Thursday: John 1:18
v18 (continued): In Luke 24:35 two disciples report seeing Jesus on the road to Emmaus. In Acts 10:8 Cornelius reports what an angel told him about seeking for a man named Peter in Joppa. In Acts 15:12 Barnabas and Paul report to the Jerusalem Council what God did among the Gentiles. At the same meeting James reminded everyone of the things Peter had reported about the first time he preached to the Gentiles (Ac 15:14). And in Acts 21:19 Paul reported to James and the elders in Jerusalem “one by one the things that God had done among the Gentiles.” By choosing this word John pictures Jesus as someone who left heaven and came to earth to report to us about the Father He has seen face to face (Jn 6:46; 8:14, 42; 13:3; 16:28).

Friday: John 1:19
v19: John the Baptist’s testimony concerning Jesus was very important to the apostle John. He had been one of the prophet’s disciples until the day he pointed to Jesus and announced that He was the One for whom they had all been waiting. He does not re-tell the account of Jesus’ baptism because that is not the purpose of this passage. The purpose of the passage is to let us hear the words John the Baptist spoke about Jesus and to tell us what John saw when he baptized Him. Apparently his account begins on the day before Jesus returned to the Jordan River, after He spent 40 days in the Judean wilderness (Mt 3:13-4:11). When Jesus first came to John to be baptized, John did not recognize that He was the Messiah. The two men were cousins, and their mothers were very close (Lk 1:36, 60), so they must have known each other to some degree. John knew Jesus to be a good man, in fact a better man than he (Mt 3:13-15), but he did not discover that He was the promised Messiah until he was in the very act of baptizing Him. When Jesus came up out of the water John saw the Holy Spirit descend from heaven and remain on Jesus and heard a voice say, “This is My beloved Son, in whom I am well-pleased” (Mt 3:16-17).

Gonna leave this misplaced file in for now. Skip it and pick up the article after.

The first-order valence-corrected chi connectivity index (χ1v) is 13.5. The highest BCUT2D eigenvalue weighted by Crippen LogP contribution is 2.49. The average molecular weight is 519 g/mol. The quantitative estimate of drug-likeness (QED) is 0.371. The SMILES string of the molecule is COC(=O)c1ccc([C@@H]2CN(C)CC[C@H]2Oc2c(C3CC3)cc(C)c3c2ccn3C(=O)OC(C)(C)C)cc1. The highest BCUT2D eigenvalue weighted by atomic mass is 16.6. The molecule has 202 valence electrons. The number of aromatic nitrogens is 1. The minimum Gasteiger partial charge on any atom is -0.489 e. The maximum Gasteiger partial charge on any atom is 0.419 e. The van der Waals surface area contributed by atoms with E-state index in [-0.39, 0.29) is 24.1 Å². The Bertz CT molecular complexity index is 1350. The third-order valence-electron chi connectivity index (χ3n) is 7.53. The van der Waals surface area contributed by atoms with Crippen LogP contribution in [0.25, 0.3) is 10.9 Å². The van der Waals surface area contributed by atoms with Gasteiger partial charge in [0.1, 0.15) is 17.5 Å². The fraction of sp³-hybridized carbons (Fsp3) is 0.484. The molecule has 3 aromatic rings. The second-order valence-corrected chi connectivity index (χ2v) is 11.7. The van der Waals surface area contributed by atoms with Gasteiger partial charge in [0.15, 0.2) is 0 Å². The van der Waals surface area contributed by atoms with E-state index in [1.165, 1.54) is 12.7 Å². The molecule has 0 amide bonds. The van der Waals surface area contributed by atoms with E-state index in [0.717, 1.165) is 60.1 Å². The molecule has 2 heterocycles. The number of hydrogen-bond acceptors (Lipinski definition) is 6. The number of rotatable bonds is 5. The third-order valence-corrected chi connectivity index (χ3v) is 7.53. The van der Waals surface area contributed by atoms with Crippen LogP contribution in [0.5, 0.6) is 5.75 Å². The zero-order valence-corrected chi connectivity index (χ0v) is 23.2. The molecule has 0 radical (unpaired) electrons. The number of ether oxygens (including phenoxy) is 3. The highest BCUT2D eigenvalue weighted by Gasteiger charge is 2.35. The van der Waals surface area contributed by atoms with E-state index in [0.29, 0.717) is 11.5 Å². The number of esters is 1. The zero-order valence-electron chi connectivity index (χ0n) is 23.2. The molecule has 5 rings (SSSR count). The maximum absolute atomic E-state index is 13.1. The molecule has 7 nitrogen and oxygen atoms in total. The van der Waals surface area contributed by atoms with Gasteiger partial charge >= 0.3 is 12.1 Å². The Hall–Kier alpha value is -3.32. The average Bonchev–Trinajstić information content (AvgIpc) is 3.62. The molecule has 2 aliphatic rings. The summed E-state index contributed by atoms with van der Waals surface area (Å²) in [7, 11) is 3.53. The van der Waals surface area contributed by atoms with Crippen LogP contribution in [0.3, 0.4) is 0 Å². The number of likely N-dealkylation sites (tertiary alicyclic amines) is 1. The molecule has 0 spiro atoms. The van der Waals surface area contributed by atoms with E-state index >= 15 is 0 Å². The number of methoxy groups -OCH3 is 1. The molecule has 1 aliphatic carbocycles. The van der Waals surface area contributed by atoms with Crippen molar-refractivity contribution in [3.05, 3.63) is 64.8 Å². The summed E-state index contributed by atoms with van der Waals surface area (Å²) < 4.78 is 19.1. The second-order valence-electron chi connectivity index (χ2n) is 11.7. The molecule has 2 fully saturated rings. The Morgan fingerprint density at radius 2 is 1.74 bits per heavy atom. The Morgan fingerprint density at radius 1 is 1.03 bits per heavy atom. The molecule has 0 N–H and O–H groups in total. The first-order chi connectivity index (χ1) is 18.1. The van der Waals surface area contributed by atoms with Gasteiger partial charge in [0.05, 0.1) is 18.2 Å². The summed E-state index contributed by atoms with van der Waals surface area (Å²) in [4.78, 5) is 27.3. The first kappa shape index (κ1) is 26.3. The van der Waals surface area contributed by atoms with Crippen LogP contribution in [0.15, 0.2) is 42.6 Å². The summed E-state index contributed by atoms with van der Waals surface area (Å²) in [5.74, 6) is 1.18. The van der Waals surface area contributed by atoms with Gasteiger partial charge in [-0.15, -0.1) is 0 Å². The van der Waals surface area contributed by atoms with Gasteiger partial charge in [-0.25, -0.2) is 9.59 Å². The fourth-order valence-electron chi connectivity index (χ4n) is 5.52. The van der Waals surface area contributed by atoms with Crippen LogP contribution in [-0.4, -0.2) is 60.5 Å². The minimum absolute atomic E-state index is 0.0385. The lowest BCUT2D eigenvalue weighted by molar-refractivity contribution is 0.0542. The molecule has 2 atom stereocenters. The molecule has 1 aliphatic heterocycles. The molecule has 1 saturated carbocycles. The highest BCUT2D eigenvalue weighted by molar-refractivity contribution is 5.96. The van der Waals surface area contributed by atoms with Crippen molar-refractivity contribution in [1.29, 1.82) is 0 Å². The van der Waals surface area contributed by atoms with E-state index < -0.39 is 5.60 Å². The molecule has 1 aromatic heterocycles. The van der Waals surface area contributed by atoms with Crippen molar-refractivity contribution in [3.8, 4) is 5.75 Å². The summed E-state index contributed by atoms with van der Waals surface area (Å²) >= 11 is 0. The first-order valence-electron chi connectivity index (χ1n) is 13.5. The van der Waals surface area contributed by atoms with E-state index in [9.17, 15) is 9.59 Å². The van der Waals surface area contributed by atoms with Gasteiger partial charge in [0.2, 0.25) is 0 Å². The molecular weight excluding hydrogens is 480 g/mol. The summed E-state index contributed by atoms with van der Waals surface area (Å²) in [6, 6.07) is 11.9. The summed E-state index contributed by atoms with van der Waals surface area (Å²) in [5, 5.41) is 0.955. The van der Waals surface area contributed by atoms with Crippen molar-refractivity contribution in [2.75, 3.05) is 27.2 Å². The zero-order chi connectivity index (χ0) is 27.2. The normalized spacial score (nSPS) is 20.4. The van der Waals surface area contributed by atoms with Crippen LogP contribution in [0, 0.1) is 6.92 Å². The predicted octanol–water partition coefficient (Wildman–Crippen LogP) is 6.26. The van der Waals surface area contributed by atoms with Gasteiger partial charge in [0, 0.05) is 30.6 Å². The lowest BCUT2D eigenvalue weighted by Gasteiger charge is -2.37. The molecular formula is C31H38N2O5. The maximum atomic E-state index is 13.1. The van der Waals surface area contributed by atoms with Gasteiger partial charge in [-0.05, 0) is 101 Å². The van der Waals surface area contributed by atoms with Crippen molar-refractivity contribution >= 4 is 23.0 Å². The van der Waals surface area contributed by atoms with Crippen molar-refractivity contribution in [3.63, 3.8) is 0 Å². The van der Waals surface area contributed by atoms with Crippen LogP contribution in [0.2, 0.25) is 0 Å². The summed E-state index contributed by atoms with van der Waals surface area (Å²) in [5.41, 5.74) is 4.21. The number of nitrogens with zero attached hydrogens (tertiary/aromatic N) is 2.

Saturday: John 1:19
v19 (continued): God had already instructed John on what to watch for. He had told him that He would bring the Messiah to him and would give him a sign to confirm who it was. He said, “He upon whom you see the Spirit descending and remaining upon Him, this is the One who baptizes in the Holy Spirit” (Jn 1:33). And that’s exactly what happened, and then afterward Jesus had been led by the Spirit into the wilderness where He fasted for 40 days and was tempted by the devil (Mt 4:1-11). But at the end of those 40 days it appears He came back to talk with John before returning north to the region called “Galilee” (Mt 4:12; Mk 11:14; Lk 4:14). And it’s on the day before He arrived back at the Jordan that John picks up his account. On that day religious leaders had come down from Jerusalem to interview John. They wanted to determine why God was using him so powerfully. Was he merely a zealous man, or was he actually the arrival of one of the prophetic figures promised in the Scriptures?